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Changes in the hemodynamic stresses occurring during the enlargement of abdominal aortic aneurysms

Abstract : This research seeks to improve the understanding of the mechanisms accounting for the growth of abdominal aortic aneurysms (AAA), by quantifying the role that mechanical stimuli play in the disease processes. In recent years, the development of vascular diseases has been associated with the formation of disturbed patterns of wall shear stresses (WSS) and gradients of wall shear stresses (GWSS). They have been shown to affect the wall structural integrity, primarily via the changes induced on the morphology and functions of the endothelial cells (EC) and circulating blood cells. Particle Image Velocimetry measurements of the pulsatile blood flow have been performed in aneurysm models, while changing systematically their geometric
parameters. The parametric study shows that the flow separates from the wall even at early stages of the disease (dilatation ≤ 50%). A large vortex ring forms in symmetric aneurysms, followed by internal shear layers. Two regions with distinct patterns of WSS have been identified: a region of flow detachment, with low oscillatory WSS, and a downstream region of flow reattachment, where large negative WSS and sustained GWSS are produced as a result of the impact of the vortex ring.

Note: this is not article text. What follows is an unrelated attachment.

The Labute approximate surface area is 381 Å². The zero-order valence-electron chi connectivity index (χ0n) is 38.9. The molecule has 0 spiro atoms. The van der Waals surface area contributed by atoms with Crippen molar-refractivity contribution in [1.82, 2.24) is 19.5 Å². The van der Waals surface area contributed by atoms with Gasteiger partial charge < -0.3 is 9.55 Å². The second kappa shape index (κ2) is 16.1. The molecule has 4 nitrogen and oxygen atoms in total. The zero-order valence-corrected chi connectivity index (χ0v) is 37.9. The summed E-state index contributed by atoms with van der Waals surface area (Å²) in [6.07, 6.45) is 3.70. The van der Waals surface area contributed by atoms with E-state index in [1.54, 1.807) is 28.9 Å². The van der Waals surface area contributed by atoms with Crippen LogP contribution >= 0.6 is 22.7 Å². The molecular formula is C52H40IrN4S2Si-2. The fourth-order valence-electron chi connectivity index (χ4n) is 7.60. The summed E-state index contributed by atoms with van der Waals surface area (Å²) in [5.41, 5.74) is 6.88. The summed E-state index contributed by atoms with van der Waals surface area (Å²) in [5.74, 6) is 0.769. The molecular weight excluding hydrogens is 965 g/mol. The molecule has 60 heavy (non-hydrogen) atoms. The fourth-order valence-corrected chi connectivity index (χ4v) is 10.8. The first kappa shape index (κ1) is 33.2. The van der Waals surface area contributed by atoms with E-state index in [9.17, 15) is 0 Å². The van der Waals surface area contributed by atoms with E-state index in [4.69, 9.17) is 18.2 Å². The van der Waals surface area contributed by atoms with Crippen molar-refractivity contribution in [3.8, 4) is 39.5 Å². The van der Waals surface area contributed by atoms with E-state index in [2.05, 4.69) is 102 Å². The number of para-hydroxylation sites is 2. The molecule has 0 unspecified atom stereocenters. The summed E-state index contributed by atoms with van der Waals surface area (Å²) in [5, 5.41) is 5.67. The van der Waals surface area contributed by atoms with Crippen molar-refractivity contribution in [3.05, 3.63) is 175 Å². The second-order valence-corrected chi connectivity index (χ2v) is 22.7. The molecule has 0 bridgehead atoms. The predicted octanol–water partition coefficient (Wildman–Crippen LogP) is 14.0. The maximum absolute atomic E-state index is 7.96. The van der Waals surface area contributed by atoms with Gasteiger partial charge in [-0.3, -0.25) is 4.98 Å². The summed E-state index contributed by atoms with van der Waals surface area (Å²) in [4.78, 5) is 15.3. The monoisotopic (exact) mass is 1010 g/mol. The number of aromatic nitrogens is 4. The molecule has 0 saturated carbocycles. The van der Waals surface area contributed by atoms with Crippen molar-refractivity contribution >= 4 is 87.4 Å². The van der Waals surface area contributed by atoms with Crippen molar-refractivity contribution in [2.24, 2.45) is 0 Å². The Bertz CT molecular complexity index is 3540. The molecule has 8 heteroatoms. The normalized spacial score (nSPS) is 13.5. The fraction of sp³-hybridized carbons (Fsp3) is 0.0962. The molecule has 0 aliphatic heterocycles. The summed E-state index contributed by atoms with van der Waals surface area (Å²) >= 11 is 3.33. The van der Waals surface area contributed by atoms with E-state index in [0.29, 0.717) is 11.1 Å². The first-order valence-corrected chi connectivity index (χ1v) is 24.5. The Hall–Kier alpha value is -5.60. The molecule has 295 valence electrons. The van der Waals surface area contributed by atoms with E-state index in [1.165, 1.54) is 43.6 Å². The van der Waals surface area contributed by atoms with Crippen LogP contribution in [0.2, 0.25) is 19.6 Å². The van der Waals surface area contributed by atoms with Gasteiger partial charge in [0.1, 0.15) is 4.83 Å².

The loss of symmetry in the models engenders a helical flow pattern due to the non-symmetric vortex shedding. The dominant vortex, whose strength increases with the asymmetry parameter, is shed from the most bulged wall (anterior). It results in the formation of a large recirculating region, where ECs are subjected to quasi-steady reversed WSS of low magnitude, while the posterior wall is exposed to quasi-healthy WSS. GWSS are generated at the necks and around the point of impact of the vortex.
Lagrangian tracking of blood cells inside the different models of aneurysms shows a dramatic increase in the cell residence time as the aneurysm grows. While recirculating, cells experience high shear stresses close to the walls and inside the shear layers, which may lead to cell activation. The vortical structure of the flow also convects the cells towards the wall, increasing the probability for cell deposition and ipso facto for the formation of an intraluminal thrombus.
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Contributor : Christiane Tribillon <>
Submitted on : Wednesday, March 8, 2006 - 10:46:45 AM
Last modification on : Wednesday, April 24, 2019 - 8:04:04 PM
Long-term archiving on: : Saturday, April 3, 2010 - 9:06:32 PM


  • HAL Id : tel-00011806, version 1



Anne-Virginie Salsac. Changes in the hemodynamic stresses occurring during the enlargement of abdominal aortic aneurysms. Fluid Dynamics [physics.flu-dyn]. Ecole Polytechnique X; University of California, San Diego, 2006. English. ⟨tel-00011806⟩



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